A rendering of the town center portion of The Downs in Scarborough. Developers have said they need more residential building permits than currently allowed in order to make the town center feasible. Contributed / The Downs
The Scarborough Town Council gave preliminary approval Wednesday to amend the town’s growth management ordinance to allow more residential development at The Downs over the next three years.
The 4-3 vote, however, followed confusion and complaints by some councilors over the “messy” process and a suggestion that the process may have been changed to circumvent the number of votes needed to approve the increase in building permits. Councilors Jon Anderson, Don Hamill and Nick McGee voted against the amendment.
The amendment would allow The Downs to build 289 units over the next three years, 160 more than they are currently allowed. Downs developers had asked nearly a year ago for an increase in permits in the form of an exemption from the ordinance.
The increase voted on Sept. 21, however, came in the form of an amendment to the ordinance, rather than an exemption to it. Councilors seemed confused when Chairperson John Cloutier brought the amendment up for a vote instead of following the exemption approval process outlined in the growth management ordinance.
Because of the confusion, Hamill, asked to “push the pause button,” hold more workshops, and figure out how to proceed.
Developers first requested an exemption on Oct. 27, 2021. After a slew of meetings and workshops with the Town Council over the past 11 months, they have revised their request twice, bringing it down from an exemption for the entire town center portion of the project to 430 exempted units over a five-year period, and down again from that request to 289 units over the next three years.
Developers have said they need to be able to build more residential units in that timeframe to make a planned town center viable, with some multi-family buildings planned to be larger than the 43 units they are now allowed per year.
“I looked at the (289) number and the thing I liked about it was the lowest number I had seen so far from The Downs, but by no means did that indicate I’d support this as a motion,” Hamill said.
But Hamill was unhappy with the vote coming so soon.
“The fact that it’s on the agenda is personally, for me, an embarrassment. So, I think we push the pause button until we get our arms around this thing,” he said.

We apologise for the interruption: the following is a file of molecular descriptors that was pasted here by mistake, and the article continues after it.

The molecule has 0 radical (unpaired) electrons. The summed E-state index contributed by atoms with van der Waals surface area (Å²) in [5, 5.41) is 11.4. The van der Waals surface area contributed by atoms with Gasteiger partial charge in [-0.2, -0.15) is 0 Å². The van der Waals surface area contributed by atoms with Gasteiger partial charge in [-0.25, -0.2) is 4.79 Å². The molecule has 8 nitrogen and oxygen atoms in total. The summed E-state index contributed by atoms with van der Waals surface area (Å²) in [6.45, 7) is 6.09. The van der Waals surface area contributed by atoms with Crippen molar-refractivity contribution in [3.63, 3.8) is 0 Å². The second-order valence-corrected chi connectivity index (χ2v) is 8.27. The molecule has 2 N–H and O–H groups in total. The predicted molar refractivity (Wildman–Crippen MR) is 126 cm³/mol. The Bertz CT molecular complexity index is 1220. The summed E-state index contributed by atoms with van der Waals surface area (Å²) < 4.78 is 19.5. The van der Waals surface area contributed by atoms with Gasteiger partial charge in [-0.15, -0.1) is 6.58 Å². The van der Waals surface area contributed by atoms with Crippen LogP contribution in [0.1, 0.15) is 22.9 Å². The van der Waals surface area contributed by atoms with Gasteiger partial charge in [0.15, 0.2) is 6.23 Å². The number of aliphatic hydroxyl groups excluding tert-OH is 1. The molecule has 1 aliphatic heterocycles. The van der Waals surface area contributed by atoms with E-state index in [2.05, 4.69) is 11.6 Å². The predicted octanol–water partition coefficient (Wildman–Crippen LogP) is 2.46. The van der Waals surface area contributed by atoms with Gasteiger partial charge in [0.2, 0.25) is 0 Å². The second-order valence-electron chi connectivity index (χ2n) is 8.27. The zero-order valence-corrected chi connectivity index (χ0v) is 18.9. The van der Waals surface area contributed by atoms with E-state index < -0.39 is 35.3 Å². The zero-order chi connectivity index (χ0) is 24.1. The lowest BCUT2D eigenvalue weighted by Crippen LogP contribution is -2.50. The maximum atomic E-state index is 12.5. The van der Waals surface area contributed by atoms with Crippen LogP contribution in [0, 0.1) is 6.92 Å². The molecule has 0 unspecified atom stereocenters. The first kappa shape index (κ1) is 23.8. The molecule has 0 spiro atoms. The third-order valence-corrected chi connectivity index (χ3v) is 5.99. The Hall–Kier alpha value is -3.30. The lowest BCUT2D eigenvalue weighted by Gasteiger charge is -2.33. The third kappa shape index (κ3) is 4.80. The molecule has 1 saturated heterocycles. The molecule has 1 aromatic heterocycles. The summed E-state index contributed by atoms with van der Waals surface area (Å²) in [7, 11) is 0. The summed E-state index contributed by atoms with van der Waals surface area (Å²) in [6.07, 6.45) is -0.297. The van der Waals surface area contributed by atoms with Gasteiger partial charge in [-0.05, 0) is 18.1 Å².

Anderson questioned the reason for the amendment versus an exemption.
Under town rules, an exemption to the ordinance requires a super majority vote to be approved – at least five votes in favor – while approving an amendment to the ordinance requires just four.
“It’s clearly four people, honestly, at this point, who want to move this forward and circumvent the process as we’ve tried to establish with a super majority,” Anderson said. “You guys can do that if you want to, but I don’t think that’s good government. I think that lacks some integrity, to be honest, and that’s not something I’m supportive and proud of being on this council.”
Cloutier argued an amendment was just one way forward and said he is open to scheduling a workshop ahead of a public hearing and a final vote on the amendment.
“All this is, it’s introducing an idea, which any councilor is welcome to do,” Cloutier said. “Receiving your feedback, we’re obviously split. Let’s hear from the public and then as a council, we need to decide what the next step is going to be.”
Anderson described the exemption process to this point as “messy” and lacking in transparency. Hamill described it as “extremely confusing,” and said, “if someone asked me at this moment ‘can you please explain the current state of all of the exemptions that are out there from The Downs alone,’ I would not be able to do that.”
The council is expected to host a public hearing and final vote at their next meeting in October. A council workshop on the amendment will likely be scheduled for next week.